IDPC recommendations for the "ZERO DRAFT" of the UNGASS outcome document

22 July 2015

Preparations are gathering pace for the United Nations General Assembly Special Session (UNGASS) on drugs, to be held on the 19th to 21st April 2016 in New York. Following several months of discussion on procedural elements, attention is now focused on negotiating the content of the "short, substantive, concise and action-orientated outcome document comprising a set of operational recommendations" to be approved by the General Assembly next April. At the CND intersessional meeting on 12th June, countries and regional groups were invited to submit their first ideas for what could be included in this Outcome Document, by a deadline of 11th September.

The USA were the first country to respond to the request by drafting (and, notably, disseminating widely for comments) their "Nonpaper: UNGASS on Drugs" on 24th June. The European Union had already presented a set of twenty recommendations for the UNGASS Outcome Document at the General Assembly High-Level Thematic Debate on 7th May in New York, and the Community of Latin American and Caribbean States (CELAC) agreed an initial ‘common vision’ for the UNGASS at the ministerial meeting in Quito on 21st and 22nd May.

The International Drug Policy Consortium (IDPC) – a network of more than 140 NGOs from around the world – has been following the UNGASS preparations closely, and has already provided recommendations for the substantive issues across the breadth of drug policy that should be considered during the UNGASS debates. To further support this process, this Advocacy Note presents specific recommendations from the Consortium regarding the structure and content of the Outcome Document, incorporating some reflections on the positions taken thus far by the EU, CELAC and the USA. We hope that member states will consider these in their deliberations, and in their own national or regional submissions and negotiations.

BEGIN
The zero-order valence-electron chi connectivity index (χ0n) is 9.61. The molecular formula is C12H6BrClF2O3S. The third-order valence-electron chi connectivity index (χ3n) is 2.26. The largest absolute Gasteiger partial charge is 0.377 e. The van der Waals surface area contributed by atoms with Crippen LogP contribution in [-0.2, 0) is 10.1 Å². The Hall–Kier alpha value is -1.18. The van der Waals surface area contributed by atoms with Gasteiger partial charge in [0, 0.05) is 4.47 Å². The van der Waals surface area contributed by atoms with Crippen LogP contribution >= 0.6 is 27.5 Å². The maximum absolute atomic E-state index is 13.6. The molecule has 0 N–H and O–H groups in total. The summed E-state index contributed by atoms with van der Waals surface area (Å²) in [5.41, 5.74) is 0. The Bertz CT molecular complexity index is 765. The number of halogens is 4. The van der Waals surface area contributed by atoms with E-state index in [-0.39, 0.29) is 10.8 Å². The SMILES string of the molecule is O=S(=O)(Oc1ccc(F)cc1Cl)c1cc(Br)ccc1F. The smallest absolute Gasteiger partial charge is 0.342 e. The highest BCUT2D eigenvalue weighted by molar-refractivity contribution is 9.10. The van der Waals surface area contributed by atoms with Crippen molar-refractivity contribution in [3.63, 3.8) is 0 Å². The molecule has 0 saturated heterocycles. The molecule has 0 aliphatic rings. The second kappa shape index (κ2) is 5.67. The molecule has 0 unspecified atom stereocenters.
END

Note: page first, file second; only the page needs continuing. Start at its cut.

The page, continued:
Four specific UN actions to include in the UNGASS Outcome Document

  1. Agree upon a concerted UN-wide effort and action plan to close the gap in the availability of, and access to, controlled substances for medical use (see page 3)
  2. Set up a technical working group to review the headline objectives of the international drug control system, with a view to agreeing a new and comprehensive approach in 2019 (see page 2)
  3. Set up an expert advisory group to review contemporary tensions within the UN drug control architecture (see page 5)
  4. Establish a robust mechanism through which best practices and experiences can be shared between governments and professionals(see page 4)

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